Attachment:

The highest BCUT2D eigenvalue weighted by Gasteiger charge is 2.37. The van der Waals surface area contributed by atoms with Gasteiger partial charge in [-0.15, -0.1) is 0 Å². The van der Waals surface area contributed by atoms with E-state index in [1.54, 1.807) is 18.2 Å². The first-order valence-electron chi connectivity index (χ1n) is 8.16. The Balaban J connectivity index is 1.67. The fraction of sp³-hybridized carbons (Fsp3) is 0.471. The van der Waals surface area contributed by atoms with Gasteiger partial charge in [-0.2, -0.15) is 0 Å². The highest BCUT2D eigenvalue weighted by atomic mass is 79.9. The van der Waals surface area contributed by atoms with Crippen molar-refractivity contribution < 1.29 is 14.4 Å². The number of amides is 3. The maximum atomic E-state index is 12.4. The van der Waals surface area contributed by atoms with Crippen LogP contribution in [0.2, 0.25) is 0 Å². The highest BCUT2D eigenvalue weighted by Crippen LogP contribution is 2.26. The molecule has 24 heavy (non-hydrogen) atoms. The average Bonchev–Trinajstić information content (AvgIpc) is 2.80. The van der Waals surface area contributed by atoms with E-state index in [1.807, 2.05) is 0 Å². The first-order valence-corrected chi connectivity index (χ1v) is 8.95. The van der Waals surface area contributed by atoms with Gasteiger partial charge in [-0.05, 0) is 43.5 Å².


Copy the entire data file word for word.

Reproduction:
The highest BCUT2D eigenvalue weighted by Gasteiger charge is 2.37. The van der Waals surface area contributed by atoms with Gasteiger partial charge in [-0.15, -0.1) is 0 Å². The van der Waals surface area contributed by atoms with E-state index in [1.54, 1.807) is 18.2 Å². The first-order valence-electron chi connectivity index (χ1n) is 8.16. The Balaban J connectivity index is 1.67. The fraction of sp³-hybridized carbons (Fsp3) is 0.471. The van der Waals surface area contributed by atoms with Gasteiger partial charge in [-0.2, -0.15) is 0 Å². The highest BCUT2D eigenvalue weighted by atomic mass is 79.9. The van der Waals surface area contributed by atoms with Crippen molar-refractivity contribution < 1.29 is 14.4 Å². The number of amides is 3. The maximum atomic E-state index is 12.4. The van der Waals surface area contributed by atoms with Crippen LogP contribution in [0.2, 0.25) is 0 Å². The highest BCUT2D eigenvalue weighted by Crippen LogP contribution is 2.26. The molecule has 24 heavy (non-hydrogen) atoms. The average Bonchev–Trinajstić information content (AvgIpc) is 2.80. The van der Waals surface area contributed by atoms with E-state index in [1.807, 2.05) is 0 Å². The first-order valence-corrected chi connectivity index (χ1v) is 8.95. The van der Waals surface area contributed by atoms with Gasteiger partial charge in [-0.05, 0) is 43.5 Å².